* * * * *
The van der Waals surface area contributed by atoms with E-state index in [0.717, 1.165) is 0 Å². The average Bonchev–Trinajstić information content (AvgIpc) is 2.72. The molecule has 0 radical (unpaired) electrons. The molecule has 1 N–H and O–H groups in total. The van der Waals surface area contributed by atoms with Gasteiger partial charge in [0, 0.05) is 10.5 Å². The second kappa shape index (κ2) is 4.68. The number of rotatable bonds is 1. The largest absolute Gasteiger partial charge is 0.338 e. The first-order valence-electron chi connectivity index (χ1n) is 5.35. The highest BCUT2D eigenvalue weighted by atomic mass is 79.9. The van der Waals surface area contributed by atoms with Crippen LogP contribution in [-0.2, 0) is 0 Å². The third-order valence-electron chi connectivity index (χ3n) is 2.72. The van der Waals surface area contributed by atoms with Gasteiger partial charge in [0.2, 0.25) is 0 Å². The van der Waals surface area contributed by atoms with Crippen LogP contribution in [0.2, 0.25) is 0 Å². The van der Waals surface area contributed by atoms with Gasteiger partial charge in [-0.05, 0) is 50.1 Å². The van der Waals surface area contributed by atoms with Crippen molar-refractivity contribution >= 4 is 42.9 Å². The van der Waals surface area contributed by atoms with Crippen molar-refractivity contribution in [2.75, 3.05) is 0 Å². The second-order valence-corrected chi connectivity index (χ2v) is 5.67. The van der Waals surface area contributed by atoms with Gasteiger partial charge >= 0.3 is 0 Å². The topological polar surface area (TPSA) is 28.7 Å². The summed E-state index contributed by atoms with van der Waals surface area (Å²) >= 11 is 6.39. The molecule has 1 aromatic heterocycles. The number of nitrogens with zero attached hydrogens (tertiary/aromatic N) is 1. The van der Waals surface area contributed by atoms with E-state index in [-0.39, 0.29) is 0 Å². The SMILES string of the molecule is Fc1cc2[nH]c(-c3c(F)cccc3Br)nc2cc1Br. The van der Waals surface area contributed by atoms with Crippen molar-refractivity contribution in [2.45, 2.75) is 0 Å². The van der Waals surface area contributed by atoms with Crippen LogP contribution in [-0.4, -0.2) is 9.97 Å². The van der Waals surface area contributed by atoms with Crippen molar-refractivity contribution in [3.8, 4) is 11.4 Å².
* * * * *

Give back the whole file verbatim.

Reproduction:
The van der Waals surface area contributed by atoms with E-state index in [0.717, 1.165) is 0 Å². The average Bonchev–Trinajstić information content (AvgIpc) is 2.72. The molecule has 0 radical (unpaired) electrons. The molecule has 1 N–H and O–H groups in total. The van der Waals surface area contributed by atoms with Gasteiger partial charge in [0, 0.05) is 10.5 Å². The second kappa shape index (κ2) is 4.68. The number of rotatable bonds is 1. The largest absolute Gasteiger partial charge is 0.338 e. The first-order valence-electron chi connectivity index (χ1n) is 5.35. The highest BCUT2D eigenvalue weighted by atomic mass is 79.9. The van der Waals surface area contributed by atoms with Crippen LogP contribution in [-0.2, 0) is 0 Å². The third-order valence-electron chi connectivity index (χ3n) is 2.72. The van der Waals surface area contributed by atoms with Gasteiger partial charge in [0.2, 0.25) is 0 Å². The van der Waals surface area contributed by atoms with Crippen LogP contribution in [0.2, 0.25) is 0 Å². The van der Waals surface area contributed by atoms with Gasteiger partial charge in [-0.05, 0) is 50.1 Å². The van der Waals surface area contributed by atoms with Crippen molar-refractivity contribution >= 4 is 42.9 Å². The van der Waals surface area contributed by atoms with Crippen molar-refractivity contribution in [2.75, 3.05) is 0 Å². The second-order valence-corrected chi connectivity index (χ2v) is 5.67. The van der Waals surface area contributed by atoms with Gasteiger partial charge >= 0.3 is 0 Å². The topological polar surface area (TPSA) is 28.7 Å². The summed E-state index contributed by atoms with van der Waals surface area (Å²) >= 11 is 6.39. The molecule has 1 aromatic heterocycles. The number of nitrogens with zero attached hydrogens (tertiary/aromatic N) is 1. The van der Waals surface area contributed by atoms with E-state index in [-0.39, 0.29) is 0 Å². The SMILES string of the molecule is Fc1cc2[nH]c(-c3c(F)cccc3Br)nc2cc1Br. The van der Waals surface area contributed by atoms with Crippen molar-refractivity contribution in [2.45, 2.75) is 0 Å². The van der Waals surface area contributed by atoms with Crippen LogP contribution in [-0.4, -0.2) is 9.97 Å². The van der Waals surface area contributed by atoms with Crippen molar-refractivity contribution in [3.8, 4) is 11.4 Å².